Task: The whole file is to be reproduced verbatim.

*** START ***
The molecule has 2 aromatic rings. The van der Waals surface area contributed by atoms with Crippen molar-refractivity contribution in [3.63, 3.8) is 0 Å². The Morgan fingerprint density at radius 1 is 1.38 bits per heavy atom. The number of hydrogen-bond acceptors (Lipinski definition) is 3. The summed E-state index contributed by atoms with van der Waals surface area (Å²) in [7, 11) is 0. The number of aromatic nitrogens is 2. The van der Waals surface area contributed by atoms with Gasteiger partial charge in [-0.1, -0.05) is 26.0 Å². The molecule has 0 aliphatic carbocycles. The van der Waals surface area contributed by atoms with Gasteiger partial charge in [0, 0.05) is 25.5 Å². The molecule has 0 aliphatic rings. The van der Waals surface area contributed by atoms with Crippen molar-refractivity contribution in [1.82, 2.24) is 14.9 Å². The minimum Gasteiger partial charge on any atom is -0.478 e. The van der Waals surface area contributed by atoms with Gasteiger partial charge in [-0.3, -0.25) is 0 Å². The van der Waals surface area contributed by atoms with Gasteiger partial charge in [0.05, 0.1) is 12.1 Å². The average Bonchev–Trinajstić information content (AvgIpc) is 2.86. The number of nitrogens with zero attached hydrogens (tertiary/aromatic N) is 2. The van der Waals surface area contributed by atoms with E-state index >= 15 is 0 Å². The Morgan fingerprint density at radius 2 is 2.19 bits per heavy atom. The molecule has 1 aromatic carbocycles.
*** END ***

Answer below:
The molecule has 2 aromatic rings. The van der Waals surface area contributed by atoms with Crippen molar-refractivity contribution in [3.63, 3.8) is 0 Å². The Morgan fingerprint density at radius 1 is 1.38 bits per heavy atom. The number of hydrogen-bond acceptors (Lipinski definition) is 3. The summed E-state index contributed by atoms with van der Waals surface area (Å²) in [7, 11) is 0. The number of aromatic nitrogens is 2. The van der Waals surface area contributed by atoms with Gasteiger partial charge in [-0.1, -0.05) is 26.0 Å². The molecule has 0 aliphatic carbocycles. The van der Waals surface area contributed by atoms with Gasteiger partial charge in [0, 0.05) is 25.5 Å². The molecule has 0 aliphatic rings. The van der Waals surface area contributed by atoms with Crippen molar-refractivity contribution in [1.82, 2.24) is 14.9 Å². The minimum Gasteiger partial charge on any atom is -0.478 e. The van der Waals surface area contributed by atoms with Gasteiger partial charge in [-0.3, -0.25) is 0 Å². The van der Waals surface area contributed by atoms with Gasteiger partial charge in [0.05, 0.1) is 12.1 Å². The average Bonchev–Trinajstić information content (AvgIpc) is 2.86. The number of nitrogens with zero attached hydrogens (tertiary/aromatic N) is 2. The van der Waals surface area contributed by atoms with E-state index >= 15 is 0 Å². The Morgan fingerprint density at radius 2 is 2.19 bits per heavy atom. The molecule has 1 aromatic carbocycles.